LIVING BENEATH OUR means is one of the best habits to develop if we want a secure retirement. Like many others, I learned this sort of thrift from my parents and grandparents, who lived through the Great Depression and, by necessity, had to avoid waste.
Not only did our forebearers survive the Great Depression, but also the Second World War came right on its heels. These were years of conserving materials—such as metal, rubber, paper and food—to support the war effort.
My mother saved a food ration book from the war that still had some stamps in it. When she shopped, she had to hand the grocer stamps when buying meat, sugar, butter, cooking oil and canned goods. The number of stamps handed over depended on the scarcity of the item purchased. For instance, if bacon was 35 cents a pound, you might have to give the grocer seven stamps.
Once the stamps were used up for the month, people couldn’t buy any more of that food until new stamps were issued the following month. I wonder how many young people today know that, in this land of abundance, food was once rationed, and that thrift in itself can be a source of remarkable household revenue.
Mom also saved a booklet from the war years that gives information about saving or conserving just about everything—food, clothing, house furnishings, appliances, utilities, cars, even insurance. People found artful ways to scrimp on just about everything. Nothing was wasted.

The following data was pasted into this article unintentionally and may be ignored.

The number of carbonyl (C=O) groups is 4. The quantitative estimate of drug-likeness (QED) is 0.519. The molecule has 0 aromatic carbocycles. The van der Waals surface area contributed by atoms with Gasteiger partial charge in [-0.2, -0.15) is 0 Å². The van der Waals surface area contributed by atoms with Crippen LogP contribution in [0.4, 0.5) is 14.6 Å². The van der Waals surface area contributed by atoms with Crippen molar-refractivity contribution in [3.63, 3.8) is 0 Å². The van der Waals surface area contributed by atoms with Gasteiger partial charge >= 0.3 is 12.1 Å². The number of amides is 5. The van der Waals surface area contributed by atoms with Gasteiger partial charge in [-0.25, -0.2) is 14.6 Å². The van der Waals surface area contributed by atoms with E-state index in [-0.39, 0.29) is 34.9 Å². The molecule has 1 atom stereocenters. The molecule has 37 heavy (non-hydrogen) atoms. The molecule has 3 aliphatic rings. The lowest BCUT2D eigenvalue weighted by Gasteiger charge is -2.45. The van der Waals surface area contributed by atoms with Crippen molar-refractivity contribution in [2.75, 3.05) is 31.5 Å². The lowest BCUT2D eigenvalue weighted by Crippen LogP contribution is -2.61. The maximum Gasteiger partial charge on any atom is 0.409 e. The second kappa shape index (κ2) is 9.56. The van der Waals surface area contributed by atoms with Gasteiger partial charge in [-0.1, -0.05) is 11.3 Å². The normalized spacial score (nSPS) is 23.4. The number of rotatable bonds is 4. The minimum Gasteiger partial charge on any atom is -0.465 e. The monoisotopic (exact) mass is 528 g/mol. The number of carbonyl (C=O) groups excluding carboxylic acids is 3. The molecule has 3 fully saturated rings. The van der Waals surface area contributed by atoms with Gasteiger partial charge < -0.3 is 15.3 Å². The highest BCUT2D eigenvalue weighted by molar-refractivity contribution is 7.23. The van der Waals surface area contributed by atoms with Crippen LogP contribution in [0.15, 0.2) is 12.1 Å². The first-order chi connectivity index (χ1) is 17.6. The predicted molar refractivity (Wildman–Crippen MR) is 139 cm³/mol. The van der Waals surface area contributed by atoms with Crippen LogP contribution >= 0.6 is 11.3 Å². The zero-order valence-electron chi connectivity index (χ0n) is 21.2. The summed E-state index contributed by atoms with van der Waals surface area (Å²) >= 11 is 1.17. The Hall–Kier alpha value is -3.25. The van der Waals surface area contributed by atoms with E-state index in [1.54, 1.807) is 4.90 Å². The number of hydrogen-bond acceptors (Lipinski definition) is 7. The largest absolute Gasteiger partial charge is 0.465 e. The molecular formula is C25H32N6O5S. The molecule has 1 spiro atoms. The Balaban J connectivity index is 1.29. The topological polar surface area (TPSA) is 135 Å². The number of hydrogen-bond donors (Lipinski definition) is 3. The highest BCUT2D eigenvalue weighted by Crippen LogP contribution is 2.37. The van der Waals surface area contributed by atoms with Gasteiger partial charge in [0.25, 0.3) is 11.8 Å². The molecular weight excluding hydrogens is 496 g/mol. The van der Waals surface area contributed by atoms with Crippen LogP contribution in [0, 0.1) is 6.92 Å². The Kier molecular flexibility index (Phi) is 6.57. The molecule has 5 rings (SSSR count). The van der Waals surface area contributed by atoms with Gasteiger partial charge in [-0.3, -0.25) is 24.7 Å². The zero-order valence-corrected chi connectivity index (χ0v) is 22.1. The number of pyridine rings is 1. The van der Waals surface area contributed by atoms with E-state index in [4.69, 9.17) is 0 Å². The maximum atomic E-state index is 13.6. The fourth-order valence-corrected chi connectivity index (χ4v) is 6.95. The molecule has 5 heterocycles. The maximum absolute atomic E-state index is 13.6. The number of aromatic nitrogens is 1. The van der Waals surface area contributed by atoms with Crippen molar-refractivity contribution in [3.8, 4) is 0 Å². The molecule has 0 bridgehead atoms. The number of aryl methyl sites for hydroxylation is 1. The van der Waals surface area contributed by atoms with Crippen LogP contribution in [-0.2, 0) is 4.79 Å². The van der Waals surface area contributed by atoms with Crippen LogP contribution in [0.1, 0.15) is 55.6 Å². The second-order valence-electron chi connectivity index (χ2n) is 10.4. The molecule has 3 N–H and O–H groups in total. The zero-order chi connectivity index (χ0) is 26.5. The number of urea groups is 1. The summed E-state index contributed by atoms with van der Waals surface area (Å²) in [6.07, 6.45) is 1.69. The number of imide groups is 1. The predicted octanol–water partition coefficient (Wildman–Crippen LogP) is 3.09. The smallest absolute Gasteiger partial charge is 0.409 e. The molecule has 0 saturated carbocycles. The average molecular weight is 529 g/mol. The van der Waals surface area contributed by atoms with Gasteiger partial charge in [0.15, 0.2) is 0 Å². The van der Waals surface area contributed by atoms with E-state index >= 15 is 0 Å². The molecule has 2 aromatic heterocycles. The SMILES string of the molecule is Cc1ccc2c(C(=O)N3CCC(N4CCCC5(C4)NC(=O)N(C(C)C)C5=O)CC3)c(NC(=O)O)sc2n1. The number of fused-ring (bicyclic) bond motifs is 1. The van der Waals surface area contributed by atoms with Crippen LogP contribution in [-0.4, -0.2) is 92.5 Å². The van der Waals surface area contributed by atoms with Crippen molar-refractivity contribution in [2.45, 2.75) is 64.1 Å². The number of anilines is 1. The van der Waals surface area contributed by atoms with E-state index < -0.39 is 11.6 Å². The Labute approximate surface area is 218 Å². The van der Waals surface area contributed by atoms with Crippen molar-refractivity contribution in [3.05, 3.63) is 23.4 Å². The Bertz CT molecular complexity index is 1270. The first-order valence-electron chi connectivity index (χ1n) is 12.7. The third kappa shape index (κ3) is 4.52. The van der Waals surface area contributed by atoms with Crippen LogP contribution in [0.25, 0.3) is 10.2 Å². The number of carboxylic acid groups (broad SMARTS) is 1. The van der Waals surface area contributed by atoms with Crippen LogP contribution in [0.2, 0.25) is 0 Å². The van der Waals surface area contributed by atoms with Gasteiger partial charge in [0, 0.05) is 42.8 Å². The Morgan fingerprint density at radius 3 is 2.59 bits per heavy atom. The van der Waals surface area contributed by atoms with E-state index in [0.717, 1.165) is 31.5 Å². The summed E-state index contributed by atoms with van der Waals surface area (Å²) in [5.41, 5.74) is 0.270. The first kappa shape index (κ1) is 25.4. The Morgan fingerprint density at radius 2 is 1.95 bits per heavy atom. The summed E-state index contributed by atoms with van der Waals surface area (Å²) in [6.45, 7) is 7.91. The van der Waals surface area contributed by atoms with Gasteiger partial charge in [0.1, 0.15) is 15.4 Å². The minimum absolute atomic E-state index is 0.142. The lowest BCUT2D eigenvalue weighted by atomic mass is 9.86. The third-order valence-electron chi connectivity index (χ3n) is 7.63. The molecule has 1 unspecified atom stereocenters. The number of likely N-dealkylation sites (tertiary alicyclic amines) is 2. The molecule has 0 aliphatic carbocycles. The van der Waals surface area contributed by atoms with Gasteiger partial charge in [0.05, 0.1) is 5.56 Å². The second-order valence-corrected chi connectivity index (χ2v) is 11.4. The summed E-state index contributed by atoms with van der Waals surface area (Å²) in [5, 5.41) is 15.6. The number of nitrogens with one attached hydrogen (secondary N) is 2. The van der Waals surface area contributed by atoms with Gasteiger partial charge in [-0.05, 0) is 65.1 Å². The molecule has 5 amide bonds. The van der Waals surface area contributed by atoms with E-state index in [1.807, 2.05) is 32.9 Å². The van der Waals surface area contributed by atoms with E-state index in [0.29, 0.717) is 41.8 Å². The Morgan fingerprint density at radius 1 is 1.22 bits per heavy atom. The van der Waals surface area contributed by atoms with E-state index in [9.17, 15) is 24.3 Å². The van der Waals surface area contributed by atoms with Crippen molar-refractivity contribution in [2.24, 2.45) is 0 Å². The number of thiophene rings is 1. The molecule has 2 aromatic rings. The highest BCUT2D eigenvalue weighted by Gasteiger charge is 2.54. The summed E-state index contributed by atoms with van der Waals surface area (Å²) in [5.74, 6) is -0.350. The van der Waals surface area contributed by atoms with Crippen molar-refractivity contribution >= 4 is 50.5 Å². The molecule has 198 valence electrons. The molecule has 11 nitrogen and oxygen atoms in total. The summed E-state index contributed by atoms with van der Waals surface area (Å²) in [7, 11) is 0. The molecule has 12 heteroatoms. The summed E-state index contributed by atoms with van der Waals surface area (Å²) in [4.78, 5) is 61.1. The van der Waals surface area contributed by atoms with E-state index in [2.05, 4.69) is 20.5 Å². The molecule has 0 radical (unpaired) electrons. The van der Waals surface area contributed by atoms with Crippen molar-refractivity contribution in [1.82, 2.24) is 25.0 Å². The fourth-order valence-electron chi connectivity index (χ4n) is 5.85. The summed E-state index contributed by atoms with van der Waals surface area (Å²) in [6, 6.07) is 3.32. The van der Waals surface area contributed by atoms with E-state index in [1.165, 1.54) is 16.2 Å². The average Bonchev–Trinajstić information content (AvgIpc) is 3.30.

We could all benefit from the advice in this little booklet. Here are 10 of the more memorable passages that appeared at the bottom of the booklet’s pages:
I’ll add to this list a quote from the 30th U.S. president, Calvin Coolidge, which seems apropos: “Industry, thrift and self-control are not sought because they create wealth, but because they create character.”
Coolidge kept track of the grocery bills for the White House kitchen, and drove costs down over the years. He was also one of the few presidents who left office with a federal debt far smaller than when he entered.
A footnote: To get the flavor of what life on the home front was like during the Second World War, watch Woody Allen’s film Radio Days, which can be streamed free on the Tubi network. It’s worth watching for the tender and evocative songs of the 1940s, and it may be Allen’s finest movie.